Make we merry while we may, and think about joy,
For a man may have sorrow whenever he likes
The Gawain poet
Most readers of Blak and Black will be aware that the in March 2008, the then Australian Prime Minister Kevin Rudd announced that Australia would run for a non-permanent seat on the United Nations Security Council (“UNSC”) for 2013-14. Australia is running for one of two positions on the Security Council reserved for members of the Western European and Others Group (“WEOG”). Australia is competing against Luxembourg and Finland. Luxembourg announced their candidacy in 2001 and has never sat on the UNSC. Finland announced their candidacy in 2002 and is campaigning on the basis of its strong human rights record and significant aid budget.
WEOG itself operates via a web of internal factions and coalitions, including the Nordics (Norway, Sweden, Finland, Denmark and Iceland), the Benelux countries (Belgium, the Netherlands and Luxembourg), and the CANZ countries (Canada, Australia and New Zealand), all overlaid by European Union (EU) and non-EU ties. Dynamics amongst the EU members, making up 50 percent of the WEOG membership base, are further complicated by tensions between those states holding permanent UNSC membership (France and the UK) and those that either aspire to (Germany) or wish to reform such membership (Italy and Spain).
In order to win a contested seat, the General Assembly Rules of Procedure require that candidates secure at least two-thirds of the available and eligible General Assembly votes. The first state to achieve the required number of votes, usually 128, is successful. If two or more candidates continue to contest the remaining seat the voting process can continue indefinitely until either one of those candidates receives the requisite number of votes or alternatively withdraws.
The 2012 UNSC election will be held on 18 October 2012 during the 67th session of the United Nations General Assembly, held at United Nations Headquarters in New York City. The elections are for five non-permanent seats on the UN Security Council for two-year mandates commencing on 1 January 2013.
Prime Minister Gillard says that Australia has spent more than AUD 20 Million on its 2012 UNSC bid, independent commentators believe that Australia has spent as much as AUD 55 Million on its bid. Australia has spent up to 55 million taxpayer dollars in pursuit of the vainglorious ambitions of a failed Prime Minister, Kevin Rudd; while at the same time, the department tasked with running Australia’s campaign, the Department of Foreign Affairs and Trade (“DFAT”) has been forced to shed up to 150 jobs in order to find between $25-30 million of mandated savings. Does this sound like sound economic management to you?
What are the bases of the Australian and Finland bids for a non-permanent UNSC seat?
Finland on the basis of information it has placed on its Ministry for Foreign Affairs website is campaigning on the basis of its strong human rights record significant aid budget and longstanding commitment to the United Nations. Australia on the other hand seems to be predicating its bid on its commitment to the ‘rule of law’.
On 24 September Australia’s Parliamentary Secretary for Foreign Affairs The Honorable Richard Marles MP delivered a speech to the United Nations General Assembly in New York in which he spelt out the basis for Australia’s bid for a non-permanent seat on the UNSC. The thrust of Marles’ speech was that Australia has an unswerving commitment to the ‘rule of law’. To quote directly from Marles speech:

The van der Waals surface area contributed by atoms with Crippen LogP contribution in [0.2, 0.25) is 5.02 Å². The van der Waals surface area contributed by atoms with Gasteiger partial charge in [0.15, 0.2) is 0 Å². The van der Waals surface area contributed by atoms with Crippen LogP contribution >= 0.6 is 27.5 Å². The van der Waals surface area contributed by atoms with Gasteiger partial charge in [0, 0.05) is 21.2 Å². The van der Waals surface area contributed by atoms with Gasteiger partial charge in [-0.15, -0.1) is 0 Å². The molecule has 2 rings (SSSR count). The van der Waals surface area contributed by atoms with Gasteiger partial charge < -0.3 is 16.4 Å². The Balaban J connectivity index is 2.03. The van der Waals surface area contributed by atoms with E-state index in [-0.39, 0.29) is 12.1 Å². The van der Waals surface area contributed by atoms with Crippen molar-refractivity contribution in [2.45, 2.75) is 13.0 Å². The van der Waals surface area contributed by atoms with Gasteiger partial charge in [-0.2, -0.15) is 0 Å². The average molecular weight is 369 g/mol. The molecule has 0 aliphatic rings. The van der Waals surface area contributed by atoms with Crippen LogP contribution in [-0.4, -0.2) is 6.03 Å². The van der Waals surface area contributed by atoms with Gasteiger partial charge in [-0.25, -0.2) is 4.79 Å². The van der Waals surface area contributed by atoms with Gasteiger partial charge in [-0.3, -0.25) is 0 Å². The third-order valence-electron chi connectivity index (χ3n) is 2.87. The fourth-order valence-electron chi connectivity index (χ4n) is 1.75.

The rule of law is the highest and best guarantee of the freedom and dignity of all people.
It protects people from the arbitrary use of power and gives victims access to justice.
It provides the predictability and transparency necessary for business and the protection of property.
It ensures that disputes can be resolved fairly and peacefully.
Sustainable peace particularly requires trusted and credible institutions, processes, and governments.
In turn, development and long term peacebuilding require this confidence in the rule of law.
Only then can human liberty flourish.
No one can deny the importance of the ‘rule of law’ in guaranteeing “the freedom and dignity of all people.” What I challenge is Australia’s commitment to the ‘rule of law’.
Rotten lying bastards’ syndrome
In 1996 following Australia’s defeat at the hands of Portugal for a non-permanent seat on the UNSC, Australia’s then permanent representative to the UN, Richard Butler famously labelled the process the ‘rotten lying bastards’ syndrome’, pointing to ‘lying on an unprecedented scale’ within the corridors of the UN, to my mind, this is a clear case of the pot calling the kettle black.
What exactly does ‘the rule of law’ actually mean? To my mind, the following excerpt from the European Court of Human Rights puts the point very explicitly in The Sunday Times -v- The United Kingdom (No 1) – (1979) 2 EHRR 245
… the law must be adequately accessible: the citizen must be able to have an indication that is adequate in the circumstances of the legal rules applicable to a given case … a norm cannot be regarded as a ‘law’ unless it is formulated with sufficient precision to enable the citizen to regulate his conduct: he must be able – if need be with appropriate advice – to foresee, to a degree that is reasonable in the circumstances, the consequences which a given action may entail.
If Australia truly lived up to it’s much heralded commitment to the ‘rule of law’, then absolutely, Australia would deserve a place on the UNSC, the modern world’s equivalent of King Arthur’s Round Table. Unfortunately the reality in Australia is a long way removed from its hyperbole and spin. This reality becomes of greater concern when we consider that the Australian Federal Police (“AFP”) would assume a greater role in international affairs if Australia were to be granted a seat at the round table.